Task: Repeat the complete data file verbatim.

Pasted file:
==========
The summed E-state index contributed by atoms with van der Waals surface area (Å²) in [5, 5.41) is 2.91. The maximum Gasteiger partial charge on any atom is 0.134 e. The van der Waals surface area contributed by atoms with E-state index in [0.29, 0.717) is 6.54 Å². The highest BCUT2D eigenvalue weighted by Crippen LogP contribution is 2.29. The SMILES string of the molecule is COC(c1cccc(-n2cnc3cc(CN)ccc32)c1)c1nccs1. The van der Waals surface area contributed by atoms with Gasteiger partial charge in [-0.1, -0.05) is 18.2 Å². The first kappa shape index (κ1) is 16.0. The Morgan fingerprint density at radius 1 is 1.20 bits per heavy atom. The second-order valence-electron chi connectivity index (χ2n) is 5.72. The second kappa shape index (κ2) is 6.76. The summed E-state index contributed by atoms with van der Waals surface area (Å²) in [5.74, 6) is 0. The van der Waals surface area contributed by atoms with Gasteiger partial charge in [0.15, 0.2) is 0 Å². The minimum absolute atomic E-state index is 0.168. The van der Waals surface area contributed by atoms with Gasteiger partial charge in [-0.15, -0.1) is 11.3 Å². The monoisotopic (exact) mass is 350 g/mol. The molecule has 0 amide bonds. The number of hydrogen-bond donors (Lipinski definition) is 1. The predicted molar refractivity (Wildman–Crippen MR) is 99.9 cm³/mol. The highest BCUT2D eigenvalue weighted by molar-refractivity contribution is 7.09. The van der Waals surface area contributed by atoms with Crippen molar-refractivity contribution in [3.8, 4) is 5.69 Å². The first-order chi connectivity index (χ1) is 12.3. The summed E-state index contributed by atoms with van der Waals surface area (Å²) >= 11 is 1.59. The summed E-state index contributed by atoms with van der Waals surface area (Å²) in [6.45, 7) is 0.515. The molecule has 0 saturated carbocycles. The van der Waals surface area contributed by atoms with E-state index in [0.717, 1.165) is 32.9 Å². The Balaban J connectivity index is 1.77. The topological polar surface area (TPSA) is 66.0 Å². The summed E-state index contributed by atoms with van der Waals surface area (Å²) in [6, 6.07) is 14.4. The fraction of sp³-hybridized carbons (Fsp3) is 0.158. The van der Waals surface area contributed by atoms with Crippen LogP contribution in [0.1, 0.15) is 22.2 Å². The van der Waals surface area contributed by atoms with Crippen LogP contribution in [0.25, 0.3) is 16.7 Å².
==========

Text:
The summed E-state index contributed by atoms with van der Waals surface area (Å²) in [5, 5.41) is 2.91. The maximum Gasteiger partial charge on any atom is 0.134 e. The van der Waals surface area contributed by atoms with E-state index in [0.29, 0.717) is 6.54 Å². The highest BCUT2D eigenvalue weighted by Crippen LogP contribution is 2.29. The SMILES string of the molecule is COC(c1cccc(-n2cnc3cc(CN)ccc32)c1)c1nccs1. The van der Waals surface area contributed by atoms with Gasteiger partial charge in [-0.1, -0.05) is 18.2 Å². The first kappa shape index (κ1) is 16.0. The Morgan fingerprint density at radius 1 is 1.20 bits per heavy atom. The second-order valence-electron chi connectivity index (χ2n) is 5.72. The second kappa shape index (κ2) is 6.76. The summed E-state index contributed by atoms with van der Waals surface area (Å²) in [5.74, 6) is 0. The van der Waals surface area contributed by atoms with Gasteiger partial charge in [0.15, 0.2) is 0 Å². The minimum absolute atomic E-state index is 0.168. The van der Waals surface area contributed by atoms with Gasteiger partial charge in [-0.15, -0.1) is 11.3 Å². The monoisotopic (exact) mass is 350 g/mol. The molecule has 0 amide bonds. The number of hydrogen-bond donors (Lipinski definition) is 1. The predicted molar refractivity (Wildman–Crippen MR) is 99.9 cm³/mol. The highest BCUT2D eigenvalue weighted by molar-refractivity contribution is 7.09. The van der Waals surface area contributed by atoms with Crippen molar-refractivity contribution in [3.8, 4) is 5.69 Å². The first-order chi connectivity index (χ1) is 12.3. The summed E-state index contributed by atoms with van der Waals surface area (Å²) >= 11 is 1.59. The summed E-state index contributed by atoms with van der Waals surface area (Å²) in [6.45, 7) is 0.515. The molecule has 0 saturated carbocycles. The van der Waals surface area contributed by atoms with E-state index in [0.717, 1.165) is 32.9 Å². The Balaban J connectivity index is 1.77. The topological polar surface area (TPSA) is 66.0 Å². The summed E-state index contributed by atoms with van der Waals surface area (Å²) in [6, 6.07) is 14.4. The fraction of sp³-hybridized carbons (Fsp3) is 0.158. The van der Waals surface area contributed by atoms with Crippen LogP contribution in [0.1, 0.15) is 22.2 Å². The van der Waals surface area contributed by atoms with Crippen LogP contribution in [0.25, 0.3) is 16.7 Å².